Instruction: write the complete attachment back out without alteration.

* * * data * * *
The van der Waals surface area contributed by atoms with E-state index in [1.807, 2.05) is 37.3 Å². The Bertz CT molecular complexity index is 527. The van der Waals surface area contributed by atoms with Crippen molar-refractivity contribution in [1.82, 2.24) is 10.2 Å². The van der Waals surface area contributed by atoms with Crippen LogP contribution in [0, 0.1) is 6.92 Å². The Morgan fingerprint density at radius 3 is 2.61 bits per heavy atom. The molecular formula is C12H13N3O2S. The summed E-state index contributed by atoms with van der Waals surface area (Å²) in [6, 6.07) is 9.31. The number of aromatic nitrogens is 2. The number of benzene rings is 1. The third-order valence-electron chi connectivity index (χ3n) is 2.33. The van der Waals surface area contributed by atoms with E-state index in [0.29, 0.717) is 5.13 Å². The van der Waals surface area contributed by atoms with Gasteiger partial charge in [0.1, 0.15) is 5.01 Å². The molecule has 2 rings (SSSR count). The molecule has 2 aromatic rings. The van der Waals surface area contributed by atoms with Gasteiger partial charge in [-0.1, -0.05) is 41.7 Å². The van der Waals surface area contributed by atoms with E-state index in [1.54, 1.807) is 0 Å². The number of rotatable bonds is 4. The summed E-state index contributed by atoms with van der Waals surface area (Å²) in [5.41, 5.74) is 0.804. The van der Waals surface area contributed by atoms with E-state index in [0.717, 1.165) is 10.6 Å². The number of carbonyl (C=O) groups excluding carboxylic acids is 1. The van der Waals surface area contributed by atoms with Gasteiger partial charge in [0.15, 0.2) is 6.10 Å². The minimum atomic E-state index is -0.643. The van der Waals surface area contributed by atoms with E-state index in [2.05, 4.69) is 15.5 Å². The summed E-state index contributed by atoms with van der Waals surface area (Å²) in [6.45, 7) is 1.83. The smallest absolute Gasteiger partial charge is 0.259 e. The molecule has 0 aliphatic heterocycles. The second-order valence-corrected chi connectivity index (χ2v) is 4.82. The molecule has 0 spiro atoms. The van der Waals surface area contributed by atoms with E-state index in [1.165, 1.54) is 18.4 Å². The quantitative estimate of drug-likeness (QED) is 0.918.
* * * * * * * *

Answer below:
The van der Waals surface area contributed by atoms with E-state index in [1.807, 2.05) is 37.3 Å². The Bertz CT molecular complexity index is 527. The van der Waals surface area contributed by atoms with Crippen molar-refractivity contribution in [1.82, 2.24) is 10.2 Å². The van der Waals surface area contributed by atoms with Crippen LogP contribution in [0, 0.1) is 6.92 Å². The Morgan fingerprint density at radius 3 is 2.61 bits per heavy atom. The molecular formula is C12H13N3O2S. The summed E-state index contributed by atoms with van der Waals surface area (Å²) in [6, 6.07) is 9.31. The number of aromatic nitrogens is 2. The number of benzene rings is 1. The third-order valence-electron chi connectivity index (χ3n) is 2.33. The van der Waals surface area contributed by atoms with E-state index in [0.29, 0.717) is 5.13 Å². The van der Waals surface area contributed by atoms with Gasteiger partial charge in [0.1, 0.15) is 5.01 Å². The molecule has 2 rings (SSSR count). The molecule has 2 aromatic rings. The van der Waals surface area contributed by atoms with Gasteiger partial charge in [-0.1, -0.05) is 41.7 Å². The van der Waals surface area contributed by atoms with E-state index in [1.54, 1.807) is 0 Å². The number of rotatable bonds is 4. The summed E-state index contributed by atoms with van der Waals surface area (Å²) in [5.41, 5.74) is 0.804. The van der Waals surface area contributed by atoms with E-state index in [0.717, 1.165) is 10.6 Å². The number of carbonyl (C=O) groups excluding carboxylic acids is 1. The van der Waals surface area contributed by atoms with Gasteiger partial charge in [0.15, 0.2) is 6.10 Å². The minimum atomic E-state index is -0.643. The van der Waals surface area contributed by atoms with E-state index in [2.05, 4.69) is 15.5 Å². The summed E-state index contributed by atoms with van der Waals surface area (Å²) in [6.45, 7) is 1.83. The smallest absolute Gasteiger partial charge is 0.259 e. The molecule has 0 aliphatic heterocycles. The second-order valence-corrected chi connectivity index (χ2v) is 4.82. The molecule has 0 spiro atoms. The van der Waals surface area contributed by atoms with E-state index in [1.165, 1.54) is 18.4 Å². The quantitative estimate of drug-likeness (QED) is 0.918.